The jump in Chromosome 4 from position 6M to 37.9M indicates a change in pattern. That is entered in Excel on the left. The change from the previous pattern is shown as 7544 ID’s. ID’s should be the same as SNPs.

A change in Chromosome is an obvious Stop and Start:


There were about 30 ABAB mom patterns for me and my 3 other siblings. I’ve done:

  • AAAB
  • AABA
  • AABB
  • ABAA
  • ABAB
abbb mom pattern

It looks like this must be the last Mom Pattern. This is the mom pattern where I show my individualism – unlike my siblings who have the same mom base:


Here’s an ABBB example:


In this case on Chromosome 9, there is a jump from position 38M to 71M. However, the SNP (or ID) count between the two is only 190. That means this must be an area where the SNPs are not counted for some reason, so I would think that I could continue the Mom Pattern through that area. However, when I look at my Access table, I see this:


Above ID 370485 is a different pattern of AABB in the last four columns. This would have come out when I merged all my patterns and I would have had to fix it then. However, I might as well get this as good as I can now. As it is, there will be a discrepancy to work out:


The AABB pattern started at 369193 which is before the ABBB Pattern stopped at 370295. This means I need to go back to the Table:




Here is position 370295 where I had the ABBB Pattern ending. However, this is a a very small pattern, going only up to ID# 370290. Before that is the AABB pattern again. Here the AABB Pattern picks up again.


Here is how I corrected my Chromosome 9 Mom AABB Pattern:


However, note that I had to break my 500 ID/SNP rule. That 51 represents the tiny ABBB Pattern between two AABB Mom Patterns.

Here is the start of the AABB pattern at 369193:


First note, that it would actually start at 369192. Before that is a single ABBB pattern. Then above that in the first row is an ABAA pattern. The first row is the end of an ABAA Pattern that I already recorded in my spreadsheet at ID# 369181, so that doesn’t need to change:


At 369190 there is a single pattern of ABBB. This will be noted in my spreadsheet, but not entered as a start/stop position.

Re-Sort the Mom Patterns by Pattern

Now I have 426 lines of Mom Pattern Locations. I need to sort them by pattern and hope there are not many weird issues like I found in Chromosome 9. I will also take out the single patterns. When I do this, I get quite a mess. Here is Chromosome 1:


Here we have quite a few nested patterns.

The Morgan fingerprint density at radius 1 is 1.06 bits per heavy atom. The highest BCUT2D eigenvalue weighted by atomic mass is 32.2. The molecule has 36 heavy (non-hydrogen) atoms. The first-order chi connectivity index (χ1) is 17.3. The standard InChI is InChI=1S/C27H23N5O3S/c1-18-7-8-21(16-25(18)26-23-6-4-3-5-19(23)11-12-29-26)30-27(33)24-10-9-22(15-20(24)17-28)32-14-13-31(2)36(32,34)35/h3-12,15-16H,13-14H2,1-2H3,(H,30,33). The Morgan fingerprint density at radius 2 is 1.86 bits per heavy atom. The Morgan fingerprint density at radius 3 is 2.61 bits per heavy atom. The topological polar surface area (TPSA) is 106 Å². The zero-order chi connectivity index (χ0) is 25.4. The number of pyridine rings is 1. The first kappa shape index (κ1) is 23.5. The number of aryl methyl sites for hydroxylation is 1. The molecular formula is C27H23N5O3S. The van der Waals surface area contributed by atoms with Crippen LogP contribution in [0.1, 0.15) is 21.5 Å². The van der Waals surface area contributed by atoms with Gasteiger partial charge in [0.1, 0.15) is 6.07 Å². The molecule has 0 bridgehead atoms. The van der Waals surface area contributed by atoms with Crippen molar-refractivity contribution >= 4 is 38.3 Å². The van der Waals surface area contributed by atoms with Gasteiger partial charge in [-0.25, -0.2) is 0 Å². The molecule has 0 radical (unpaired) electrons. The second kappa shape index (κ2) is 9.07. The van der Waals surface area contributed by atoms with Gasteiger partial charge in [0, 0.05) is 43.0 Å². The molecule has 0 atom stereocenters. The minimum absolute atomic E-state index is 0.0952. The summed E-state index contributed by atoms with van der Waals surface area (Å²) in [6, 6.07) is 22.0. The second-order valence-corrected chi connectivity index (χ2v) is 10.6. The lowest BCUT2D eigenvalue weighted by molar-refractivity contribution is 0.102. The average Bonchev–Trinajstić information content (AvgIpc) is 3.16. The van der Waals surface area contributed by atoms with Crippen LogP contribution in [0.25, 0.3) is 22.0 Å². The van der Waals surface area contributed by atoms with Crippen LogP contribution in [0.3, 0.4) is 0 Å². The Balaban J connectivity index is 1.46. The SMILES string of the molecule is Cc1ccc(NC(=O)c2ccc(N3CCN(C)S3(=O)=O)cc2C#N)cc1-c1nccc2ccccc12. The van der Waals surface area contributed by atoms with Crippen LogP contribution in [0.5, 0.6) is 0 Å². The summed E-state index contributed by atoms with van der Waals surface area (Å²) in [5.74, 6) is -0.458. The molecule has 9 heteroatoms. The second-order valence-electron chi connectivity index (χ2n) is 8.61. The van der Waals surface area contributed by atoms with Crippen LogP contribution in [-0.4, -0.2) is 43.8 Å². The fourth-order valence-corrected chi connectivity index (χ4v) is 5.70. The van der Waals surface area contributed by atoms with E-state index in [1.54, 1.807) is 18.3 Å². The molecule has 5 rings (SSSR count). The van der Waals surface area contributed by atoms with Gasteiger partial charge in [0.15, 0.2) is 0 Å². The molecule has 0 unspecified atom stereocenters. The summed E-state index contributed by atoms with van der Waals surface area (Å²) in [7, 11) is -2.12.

The first AABB pattern is a single, so I can take that out, but what do I do with the AABB Stop? It looks like that was a single also, so I can take that out.


The AAGG is between a CTTT and an AGG? which would turn out to be an AGGG. What I had previously described was a single pattern going to another single pattern within a valid non-single pattern.

Next, starting at ID# 6608 I have three starts in a row which cannot be good. Looking at the first two patterns of ABAA and AABB, they look like they could be good.


I’ll add a ‘G’ where the cursor is above and call that the end to a very short ABAA Mom Pattern.


Here is the corrected ABAA stop. I highlighted the next ABAA Stop in yellow as that will need work.

Next I’ll look at the ABBB Start at 19885. It looks like I missed the previous AABB Stop at 19884.


 At least that makes for a clean cut. I made a note of my correction:
I also made note to look at the next AABB Stop (in yellow). Now there is a Start for an ABBB followed by a Stop for an AABB which looks fishy. Here is the area following ID# 19885:
It seems that there are about 5 ABBB patterns followed by a single AABB Pattern, a single ABBB pattern and another AABB Pattern. As this looks confusing, let’s look at the full table for the single ABBB Pattern area at ID# 19905:

Time for Quality Control

Are there any errors here? Principle 1 says that if a person is homozygous, then one base is from the dad and one is from the mom. I have CC and Jon has TT. My assignment is correct, but Jon is missing a T from his dad.
Let’s look at this Query:
This looks for missing Dad bases for Jon that should be there where Jon is homzygous. It turns out he is mising about 1300 results:
I ran this query to see if Jon was missing any mom bases and he wasn’t. I also ran this query for myself and saw that I was missing dad bases. I will have to re-run this update to the current table. This is not a problem as this is an easy thing to do in Access.

Just Like Starting Over

Based on the errors that I’ve found, I will start from scratch in Part 7

Raw DNA Phasing of 4 Siblings Using One Parent’s DNA: Part 5

In my past 4 Blogs on the topic, I have started the phasing of my siblings raw DNA using my mother’s raw DNA. I used Whit Athey’s applicable paper on the subject, MS Access and have checked my results with the work that M MacNeill’s similar analysis of my raw DNA. I started out using 3 siblings in the analysis. Part way through, my brother’s results came in, so now I am looking at 4 siblings.

I parted a bit with the Whit Athey analysis in that where he went to a visual analysis, I decided to look for the change points in the data. I then used those points to perform an Access query to update the various patterns found. When I left off my last Blog, I had just located Starts and Stops for the 7 different paternal patterns for the 4 siblings.

Sibling Patterns in an Excel Stacked Bar Chart

Today I was getting a headache trying to find a way to put the paternal patterns information into Excel in a Bar Chart. Here is the best I could do for the first 2 Chromosomes: